Referring to FIG. 21, the graphics horizontal sync output 366a from the selector 362 is fed to one input of a phase comparator 368 based on a conventional HC 4046A chip. A horizontal pulse generator (HPG) 370, described in more detail herein after, has a first output 372 connected to the other input of the phase comparator 368. The phase comparator 368 has an output which feeds to an input of a voltage controlled oscillator (VCO) 374. The output from the VCO 374 is fed back to clock input of the HPG 370, through a clock rate prescaler 375. The HPG 370, the phase comparator 368 and the VCO 374 thus form a conventional phase locked loop. The VCO may be a conventional Colpitt's oscillator, based on a single transistor design with a tuned circuit for feedback. The VCO 374 runs at approximately 40 to 65 MHz which when divided by the prescaler 375 give a clock rate in the region of 20 to 32 MHz. This range ensure that, despite tolerance variations, the required video clock frequency of 24 to 27 MHz can be met. The prescaler 375 divides the output from the VCO 374 by two, and provides an output signal having an equal mark/space ratio. This signal is fed by a video clock line 412 to the display bus 33, and to the video clock inputs of the D/A converters 154, 152, 150 (FIG. 12). The HPG has five other outputs. The second output 376 provides a horizontal sync output for the display bus 33. The fourth output 380 provides a vertical blank signal for the YUV/RGB encoding matrix, which controls the selector 264 (FIG. 16) to turn off the brightness offset signal introduced by the brightness control line 168 during vertical blanking. The fifth output 382 provides a clamp signal for the YUV/RGB encoder 164 (FIG. 16), which controls the clamps 260, 262 and 266 to clamp to the video D.C. level during blanking. The sixth output 384 provides a vertical blank signal for the D/A converters 154, 152 and 150 (FIG. 12). When active, the sixth output 384 forces the D/A converter outputs to zero (i.e. no luma, no chroma) so that the signal can be A.C. coupled to the YUV/RGB converter 168, and clamped therein. The sixth output 384 also provides synchronisation for the chroma demultiplexing, and goes to the display bus 33 to enable output from the asynchronous converters 30. The durations and positions of the output signals from the HPG are independently programmable.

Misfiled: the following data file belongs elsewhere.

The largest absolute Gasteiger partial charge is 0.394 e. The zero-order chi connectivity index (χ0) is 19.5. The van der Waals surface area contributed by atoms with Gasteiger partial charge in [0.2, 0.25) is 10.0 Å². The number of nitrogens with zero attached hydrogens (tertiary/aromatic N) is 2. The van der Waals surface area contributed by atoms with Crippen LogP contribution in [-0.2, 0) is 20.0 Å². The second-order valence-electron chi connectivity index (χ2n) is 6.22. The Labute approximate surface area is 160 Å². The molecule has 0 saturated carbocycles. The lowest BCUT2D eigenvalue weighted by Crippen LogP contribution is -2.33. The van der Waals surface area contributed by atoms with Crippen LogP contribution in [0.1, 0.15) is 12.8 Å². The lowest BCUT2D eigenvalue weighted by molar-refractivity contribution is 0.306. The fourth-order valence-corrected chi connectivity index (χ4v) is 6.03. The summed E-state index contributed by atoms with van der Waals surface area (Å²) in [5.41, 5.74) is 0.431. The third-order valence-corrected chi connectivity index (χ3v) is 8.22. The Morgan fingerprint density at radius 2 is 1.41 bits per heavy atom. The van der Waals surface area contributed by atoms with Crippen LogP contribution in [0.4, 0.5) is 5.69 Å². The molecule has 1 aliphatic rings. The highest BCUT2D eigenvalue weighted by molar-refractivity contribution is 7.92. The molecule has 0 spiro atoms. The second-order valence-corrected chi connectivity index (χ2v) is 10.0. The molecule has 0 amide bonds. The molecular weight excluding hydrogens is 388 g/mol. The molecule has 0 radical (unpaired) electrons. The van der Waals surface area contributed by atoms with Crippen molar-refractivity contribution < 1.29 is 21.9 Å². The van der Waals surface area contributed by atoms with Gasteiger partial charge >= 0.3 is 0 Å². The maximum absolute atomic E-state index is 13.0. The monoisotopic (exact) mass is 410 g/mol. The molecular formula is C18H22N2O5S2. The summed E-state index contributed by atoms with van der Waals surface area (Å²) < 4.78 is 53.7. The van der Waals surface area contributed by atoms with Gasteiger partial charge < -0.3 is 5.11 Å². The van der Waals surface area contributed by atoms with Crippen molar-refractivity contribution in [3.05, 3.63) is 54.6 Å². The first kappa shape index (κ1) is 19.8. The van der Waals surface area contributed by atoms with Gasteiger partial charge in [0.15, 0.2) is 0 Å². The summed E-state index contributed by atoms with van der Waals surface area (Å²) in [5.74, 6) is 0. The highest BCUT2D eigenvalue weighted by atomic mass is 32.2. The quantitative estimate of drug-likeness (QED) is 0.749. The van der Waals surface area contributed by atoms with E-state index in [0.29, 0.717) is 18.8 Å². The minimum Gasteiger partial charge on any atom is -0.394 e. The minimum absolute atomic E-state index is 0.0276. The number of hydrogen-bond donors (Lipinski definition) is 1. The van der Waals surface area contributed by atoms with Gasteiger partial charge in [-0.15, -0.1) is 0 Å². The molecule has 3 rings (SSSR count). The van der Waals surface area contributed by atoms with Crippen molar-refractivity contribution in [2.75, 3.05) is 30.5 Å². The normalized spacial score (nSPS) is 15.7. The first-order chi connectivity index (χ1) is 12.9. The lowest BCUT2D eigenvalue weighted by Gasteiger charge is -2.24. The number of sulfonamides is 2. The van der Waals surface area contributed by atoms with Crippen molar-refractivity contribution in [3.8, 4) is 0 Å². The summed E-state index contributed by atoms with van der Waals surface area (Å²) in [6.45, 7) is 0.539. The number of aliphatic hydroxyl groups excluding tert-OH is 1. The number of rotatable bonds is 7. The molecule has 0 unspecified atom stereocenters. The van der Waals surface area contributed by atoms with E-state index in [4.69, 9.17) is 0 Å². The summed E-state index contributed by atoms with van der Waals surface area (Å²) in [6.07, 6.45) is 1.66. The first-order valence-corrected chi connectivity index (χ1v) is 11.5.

Referring to FIG. 24, the HPG 370 contains a gate array 386 for storing twelve 8-bit time durations, labelled t1 . . . t12, and for storing twelve 6-bit output state values, labelled x1 . . . x12. The time durations are fed sequentially through a duration-bus 388 to an 8-bit count down timer 390. The corresponding output states are fed sequentially through a output-state-bus 392 to a 6-bit output buffer 394. The output lines from the buffer from the six outputs 372, 376, 378, 380, 382 and 384 from the HPG 870. The values stored in the gate array 386 can be updated by means of a block load through an input bus 391. The HPG 370 also includes HPG control logic 393 that controls the operation of the count down timer by means of a control line 395. In operation, a time duration value t1 is loaded from the gate array 386 into the count down timer 390, and a corresponding output state value xi is loaded simultaneously into the output buffer 394. The count down timer 390 then counts down from the value ti to zero, on clock pulses fed in through a clock input 396. When the count down timer reaches zero, the next time duration value ti+1 and its corresponding output state value xi+1 are loaded from the gate array 386 in to the time 390 and the output buffer 394, respectively, and the process is repeated. Once the values t12 and x12 have been loaded, the HPG 370 recycles to the first values t1 and x1. The HPG 370 can thus produce timing signals with an arbitrary period and phase timing relationship.